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Fact Sheet: Governor Perdue Takes Aggressive Stand Against Methamphetamine Production in Georgia

Wednesday, April 9, 2003  Contact: Office of Communications 404-651-7774

In the past several years, the incidents of manufacturing, possessing, selling and transporting methamphetamine ("meth") have increased in volume and geographic territory. "Meth cooking" and "meth labs" (producing methamphetamine) was, at one time, isolated to rural areas. Recently, however, methamphetamine labs have become common in urban areas as well. The production of methamphetamine is a very dangerous activity; the substances used in production are highly flammable and can be deadly if inhaled. In recent years, several GBI agents have incurred serious, long term injuries as a result of walking into a methamphetamine lab without protective gear or coming into contact with substances used to produce methamphetamine that are being transported in unsafe containers.

In response to this growing problem, Governor Perdue, in coordination with GBI, introduced legislation during the 2003 session to criminalize activity related to methamphetamine. Senate Bill 205 unanimously passed the Senate and passed the House Special Judiciary Committee. The key provisions of SB 205 include:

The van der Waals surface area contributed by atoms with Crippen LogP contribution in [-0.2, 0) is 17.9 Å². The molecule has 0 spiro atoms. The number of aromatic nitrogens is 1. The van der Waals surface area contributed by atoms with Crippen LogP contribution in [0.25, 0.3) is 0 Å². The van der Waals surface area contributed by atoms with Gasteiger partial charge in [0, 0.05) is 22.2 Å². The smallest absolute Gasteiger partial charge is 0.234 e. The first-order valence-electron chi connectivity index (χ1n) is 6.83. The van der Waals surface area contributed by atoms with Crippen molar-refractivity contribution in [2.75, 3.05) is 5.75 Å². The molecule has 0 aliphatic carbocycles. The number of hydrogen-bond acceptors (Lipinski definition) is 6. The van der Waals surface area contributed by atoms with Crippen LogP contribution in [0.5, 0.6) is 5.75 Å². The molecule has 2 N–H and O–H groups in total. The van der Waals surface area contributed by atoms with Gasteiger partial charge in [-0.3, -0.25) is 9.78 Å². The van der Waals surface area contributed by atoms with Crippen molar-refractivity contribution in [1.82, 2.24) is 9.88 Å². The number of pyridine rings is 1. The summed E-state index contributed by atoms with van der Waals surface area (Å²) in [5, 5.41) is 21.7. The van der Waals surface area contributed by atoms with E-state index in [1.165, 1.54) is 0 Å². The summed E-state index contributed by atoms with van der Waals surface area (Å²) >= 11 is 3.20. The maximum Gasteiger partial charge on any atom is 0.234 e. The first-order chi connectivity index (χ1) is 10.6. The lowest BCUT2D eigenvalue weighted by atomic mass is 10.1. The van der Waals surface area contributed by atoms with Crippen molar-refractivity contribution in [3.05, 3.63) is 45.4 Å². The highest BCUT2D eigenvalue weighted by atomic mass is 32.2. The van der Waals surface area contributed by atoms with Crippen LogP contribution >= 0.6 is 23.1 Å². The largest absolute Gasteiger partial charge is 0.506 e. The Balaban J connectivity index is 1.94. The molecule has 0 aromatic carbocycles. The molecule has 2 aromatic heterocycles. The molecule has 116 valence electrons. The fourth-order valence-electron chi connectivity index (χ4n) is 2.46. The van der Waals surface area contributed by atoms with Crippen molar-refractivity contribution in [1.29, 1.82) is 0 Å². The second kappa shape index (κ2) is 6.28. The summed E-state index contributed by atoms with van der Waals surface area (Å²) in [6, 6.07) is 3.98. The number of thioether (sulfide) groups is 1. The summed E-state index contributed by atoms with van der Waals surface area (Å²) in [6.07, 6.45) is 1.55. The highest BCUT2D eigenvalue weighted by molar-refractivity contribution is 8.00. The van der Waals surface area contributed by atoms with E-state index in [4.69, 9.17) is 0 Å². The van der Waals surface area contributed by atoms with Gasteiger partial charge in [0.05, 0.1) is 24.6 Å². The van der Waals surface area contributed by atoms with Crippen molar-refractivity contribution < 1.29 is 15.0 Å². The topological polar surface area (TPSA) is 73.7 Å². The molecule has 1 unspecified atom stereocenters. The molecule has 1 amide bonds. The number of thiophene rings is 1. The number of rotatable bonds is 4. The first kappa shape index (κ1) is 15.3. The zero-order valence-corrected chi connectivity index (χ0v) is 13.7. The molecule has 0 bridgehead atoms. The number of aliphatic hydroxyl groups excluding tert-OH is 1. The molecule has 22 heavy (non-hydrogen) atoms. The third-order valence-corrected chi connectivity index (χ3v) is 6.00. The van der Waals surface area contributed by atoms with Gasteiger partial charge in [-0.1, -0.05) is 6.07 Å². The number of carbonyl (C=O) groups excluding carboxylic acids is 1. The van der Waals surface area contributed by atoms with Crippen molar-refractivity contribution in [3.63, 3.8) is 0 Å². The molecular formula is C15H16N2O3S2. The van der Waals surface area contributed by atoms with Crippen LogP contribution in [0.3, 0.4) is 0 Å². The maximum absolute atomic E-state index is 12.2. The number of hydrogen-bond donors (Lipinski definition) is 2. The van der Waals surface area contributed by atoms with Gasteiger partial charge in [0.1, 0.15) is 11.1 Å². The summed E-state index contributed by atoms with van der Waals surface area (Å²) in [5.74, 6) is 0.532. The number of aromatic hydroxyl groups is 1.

• Making it a felony offense to steal anhydrous ammonia (a substance commonly used in the production of methamphetamine);

  • Creating the felony offense of possessing anhydrous ammonia with knowledge that it will be used unlawfully to manufacture a controlled substance;

  • Prohibiting the possession and transport of anhydrous ammonia in an unapproved container;

  • Making it a felony offense to possess any product that contains ephedrine, pseudoephedrine or phenylpropanolamine in an amount that exceeds 300 pills, tablets, capsules or other individual units or more than 9 grams of these substances, whichever is smaller;

  • Creating the felony offense of possessing any amount of ephedrine, pseudoephedrine or phenylpropanolamine with the intent of producing methamphetamine;

  • Creating a felony offense to possess, manufacture, deliver, distribute, dispense, administer, purchase, sell or possess with intent to distribute any substance containing any amounts of ephedrine, pseudoephedrine or phenylpropanolamine which have been altered from their original form to a powdered, liquefied or crushed form;

  • Providing stiffer penalties for trafficking methamphetamine.

Governor Perdue is hopeful that the House of Representatives will join him in the fight against methamphetamine by passing this much needed bipartisan legislation that will help protect our communities.